2. The constitutional backing of ISC puts the states on more solid footing—an essential ingredient in building the atmosphere of cooperation needed for calibrating centre-state relations.
  3. The council will help bridge the trust deficit between the centre and the states. If not always a problem solver, it at least acted as a safety valve.


Limitations of the council:

  1. It is just a recommendatory body to investigate and discuss subjects, in which some or all of the states or the Central government have a common interest.
  2. The Inter-state council is not a permanent constitutional body for coordination between the states and Central government. Rather, President can establish it at any time if it appears to him that the public interests would be served by the establishment of such a council
  3. The interstate council is proposed to meet thrice a year. Inter-State Council has had just 12 meetings since it was set up in 1990. There was a gap of a decade between the 10th meeting in 2006 and the 11th meeting in 2016, and the council met again in November 2017.
  4. The ISC also has to have a permanent secretariat which will ensure that the periodic meetings are more fruitful.

Inter-state trade and commerce

  1. Article 301 to 307 in Part 13 of the constitution deal with the trade, commerce and intercourse within the territory of India
  2. Article 301 declares that trade, commerce and intercourse throughout the territory of India shall be free. The freedom afforded by this applies to between the states and also within the state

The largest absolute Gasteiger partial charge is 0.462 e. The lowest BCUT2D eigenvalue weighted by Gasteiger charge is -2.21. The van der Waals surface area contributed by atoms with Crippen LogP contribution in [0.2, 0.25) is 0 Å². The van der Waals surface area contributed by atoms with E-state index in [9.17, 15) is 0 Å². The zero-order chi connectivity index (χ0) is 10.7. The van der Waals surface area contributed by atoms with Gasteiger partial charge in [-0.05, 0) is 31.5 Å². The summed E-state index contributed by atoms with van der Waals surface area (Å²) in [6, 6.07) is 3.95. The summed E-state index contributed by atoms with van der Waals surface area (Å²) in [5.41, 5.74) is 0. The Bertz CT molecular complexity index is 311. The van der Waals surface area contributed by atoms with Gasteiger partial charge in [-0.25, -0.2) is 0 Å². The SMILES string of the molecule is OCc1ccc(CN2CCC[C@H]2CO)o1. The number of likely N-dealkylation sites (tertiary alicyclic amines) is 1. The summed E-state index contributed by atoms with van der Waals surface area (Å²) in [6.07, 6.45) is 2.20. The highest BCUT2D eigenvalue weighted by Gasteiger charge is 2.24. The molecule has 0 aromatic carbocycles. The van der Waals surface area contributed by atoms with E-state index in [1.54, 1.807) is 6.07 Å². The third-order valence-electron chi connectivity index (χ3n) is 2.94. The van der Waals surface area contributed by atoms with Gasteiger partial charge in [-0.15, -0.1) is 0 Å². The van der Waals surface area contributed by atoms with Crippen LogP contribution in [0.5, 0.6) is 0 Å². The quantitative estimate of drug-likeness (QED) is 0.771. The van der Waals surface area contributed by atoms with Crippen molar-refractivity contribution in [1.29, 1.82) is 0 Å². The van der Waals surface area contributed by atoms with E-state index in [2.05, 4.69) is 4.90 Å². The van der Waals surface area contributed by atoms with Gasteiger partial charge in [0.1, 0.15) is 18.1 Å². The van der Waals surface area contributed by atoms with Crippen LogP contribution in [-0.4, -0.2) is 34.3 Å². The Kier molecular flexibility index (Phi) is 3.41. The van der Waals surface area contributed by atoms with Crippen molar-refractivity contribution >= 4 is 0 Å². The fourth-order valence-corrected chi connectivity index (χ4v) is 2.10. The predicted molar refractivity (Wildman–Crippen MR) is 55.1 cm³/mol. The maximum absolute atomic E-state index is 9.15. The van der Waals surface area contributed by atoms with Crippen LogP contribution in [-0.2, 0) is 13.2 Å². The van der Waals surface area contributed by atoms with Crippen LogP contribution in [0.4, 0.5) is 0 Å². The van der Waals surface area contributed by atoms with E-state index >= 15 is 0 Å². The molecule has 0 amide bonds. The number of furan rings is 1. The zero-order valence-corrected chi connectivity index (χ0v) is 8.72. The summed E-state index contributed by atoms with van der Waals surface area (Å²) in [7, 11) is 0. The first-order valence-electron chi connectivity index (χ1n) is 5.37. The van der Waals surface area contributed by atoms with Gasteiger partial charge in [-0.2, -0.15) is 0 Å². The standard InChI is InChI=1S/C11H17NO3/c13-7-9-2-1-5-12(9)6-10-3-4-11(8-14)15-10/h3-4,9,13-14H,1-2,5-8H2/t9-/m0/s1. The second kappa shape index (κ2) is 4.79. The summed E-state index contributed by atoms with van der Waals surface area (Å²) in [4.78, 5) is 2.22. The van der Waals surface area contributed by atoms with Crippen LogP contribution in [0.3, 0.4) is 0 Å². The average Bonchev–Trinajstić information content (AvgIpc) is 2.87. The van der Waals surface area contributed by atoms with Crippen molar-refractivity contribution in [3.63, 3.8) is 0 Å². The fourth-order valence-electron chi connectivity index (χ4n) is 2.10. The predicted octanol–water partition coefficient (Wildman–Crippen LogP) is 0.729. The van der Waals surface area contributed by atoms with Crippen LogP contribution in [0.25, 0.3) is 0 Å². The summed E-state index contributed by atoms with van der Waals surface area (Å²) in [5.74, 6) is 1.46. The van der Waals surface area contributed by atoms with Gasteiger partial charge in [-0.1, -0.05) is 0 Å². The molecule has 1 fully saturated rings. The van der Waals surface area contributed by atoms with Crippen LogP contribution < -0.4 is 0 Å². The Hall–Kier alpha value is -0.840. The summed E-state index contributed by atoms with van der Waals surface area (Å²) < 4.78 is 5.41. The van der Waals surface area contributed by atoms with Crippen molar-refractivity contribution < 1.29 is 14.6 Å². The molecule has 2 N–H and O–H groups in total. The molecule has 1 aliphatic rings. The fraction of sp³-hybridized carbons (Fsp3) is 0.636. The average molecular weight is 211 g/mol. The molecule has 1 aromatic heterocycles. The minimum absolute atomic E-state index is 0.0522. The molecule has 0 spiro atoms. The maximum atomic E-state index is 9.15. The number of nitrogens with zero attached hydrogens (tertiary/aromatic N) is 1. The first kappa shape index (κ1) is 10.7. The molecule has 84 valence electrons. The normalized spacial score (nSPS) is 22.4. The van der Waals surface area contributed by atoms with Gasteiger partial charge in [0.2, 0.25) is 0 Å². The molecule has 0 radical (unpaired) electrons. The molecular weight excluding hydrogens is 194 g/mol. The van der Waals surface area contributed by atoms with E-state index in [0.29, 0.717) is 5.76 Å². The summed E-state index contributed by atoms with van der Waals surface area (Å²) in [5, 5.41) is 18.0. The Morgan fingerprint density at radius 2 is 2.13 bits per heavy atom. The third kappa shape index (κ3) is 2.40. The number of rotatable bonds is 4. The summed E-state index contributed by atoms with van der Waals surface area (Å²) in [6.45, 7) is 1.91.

3. However, article 302-305 imposes some restrictions on the above. These restrictions are:
  • Restriction can be imposed by the Parliament to safeguard public interest. However, no discrimination can be made between states while imposing restrictions
  • Legislature of a state can impose reasonable restrictions on the freedom afforded by Art 301 to safeguard public interest. But, a bill for this purpose can only be introduced in the legislature with the prior recommendation of the president of India
  • Legislature of a state can impose tax on import of goods and services from other states in those cases where similar taxes are imposed by the state on their goods and services
  • Freedom under Art 301 can be curtailed subject to nationalization laws. Both Parliament and state can make laws in this regard
  • Parliament has been authorized to appoint an appropriate authority for carrying out the purposes of the above provisions relating to Art 301
  • They are statutory bodies established by an act of parliament (State reorganization Act of 1956)
  • The home minister of central government is the common chairman of all the zonal councils
  • Other members include: The Chief Ministers of the States included in each zone act as Vice-Chairman of the Zonal Council for that zone by rotation, each holding office for a period of one year at a time, Chief Minister and two other Ministers as nominated by the Governor from each of the States and two members from Union Territories included in the zone.
  • At present there are six zonal councils– Northern, Central, Eastern, Western, Southern and North-Eastern

The objectives of the zonal councils are:

  1. Bringing out national integration
  2. Arresting the growth of acute State consciousness, regionalism, linguism and particularistic tendencies.
  3. Enabling the Centre and the States to co-operate and exchange ideas and experiences.
  4. Establishing a climate of co-operation amongst the States for successful and speedy execution of development projects.